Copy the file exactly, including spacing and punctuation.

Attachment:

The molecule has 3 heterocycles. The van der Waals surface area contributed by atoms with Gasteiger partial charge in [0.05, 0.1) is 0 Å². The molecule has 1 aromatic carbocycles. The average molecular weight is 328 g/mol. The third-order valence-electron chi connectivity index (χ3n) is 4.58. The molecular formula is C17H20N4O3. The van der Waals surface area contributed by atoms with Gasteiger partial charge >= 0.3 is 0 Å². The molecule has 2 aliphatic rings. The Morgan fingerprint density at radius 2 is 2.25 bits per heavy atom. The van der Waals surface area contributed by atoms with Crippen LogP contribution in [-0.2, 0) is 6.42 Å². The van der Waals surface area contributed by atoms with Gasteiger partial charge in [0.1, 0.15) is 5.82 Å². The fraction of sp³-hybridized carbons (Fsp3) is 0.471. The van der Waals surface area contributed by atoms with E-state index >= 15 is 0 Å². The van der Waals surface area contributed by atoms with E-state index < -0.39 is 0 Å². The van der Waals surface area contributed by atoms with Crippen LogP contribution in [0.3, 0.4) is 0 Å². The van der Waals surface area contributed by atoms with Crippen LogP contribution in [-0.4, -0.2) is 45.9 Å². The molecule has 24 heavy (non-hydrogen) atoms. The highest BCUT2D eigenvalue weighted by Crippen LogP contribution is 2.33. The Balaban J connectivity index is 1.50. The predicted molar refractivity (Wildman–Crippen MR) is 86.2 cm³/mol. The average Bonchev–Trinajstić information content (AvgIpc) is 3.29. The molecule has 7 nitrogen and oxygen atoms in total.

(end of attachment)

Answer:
The molecule has 3 heterocycles. The van der Waals surface area contributed by atoms with Gasteiger partial charge in [0.05, 0.1) is 0 Å². The molecule has 1 aromatic carbocycles. The average molecular weight is 328 g/mol. The third-order valence-electron chi connectivity index (χ3n) is 4.58. The molecular formula is C17H20N4O3. The van der Waals surface area contributed by atoms with Gasteiger partial charge >= 0.3 is 0 Å². The molecule has 2 aliphatic rings. The Morgan fingerprint density at radius 2 is 2.25 bits per heavy atom. The van der Waals surface area contributed by atoms with Crippen LogP contribution in [-0.2, 0) is 6.42 Å². The van der Waals surface area contributed by atoms with Gasteiger partial charge in [0.1, 0.15) is 5.82 Å². The fraction of sp³-hybridized carbons (Fsp3) is 0.471. The van der Waals surface area contributed by atoms with E-state index >= 15 is 0 Å². The van der Waals surface area contributed by atoms with E-state index < -0.39 is 0 Å². The van der Waals surface area contributed by atoms with Crippen LogP contribution in [0.3, 0.4) is 0 Å². The van der Waals surface area contributed by atoms with Crippen LogP contribution in [-0.4, -0.2) is 45.9 Å². The molecule has 24 heavy (non-hydrogen) atoms. The highest BCUT2D eigenvalue weighted by Crippen LogP contribution is 2.33. The Balaban J connectivity index is 1.50. The predicted molar refractivity (Wildman–Crippen MR) is 86.2 cm³/mol. The average Bonchev–Trinajstić information content (AvgIpc) is 3.29. The molecule has 7 nitrogen and oxygen atoms in total.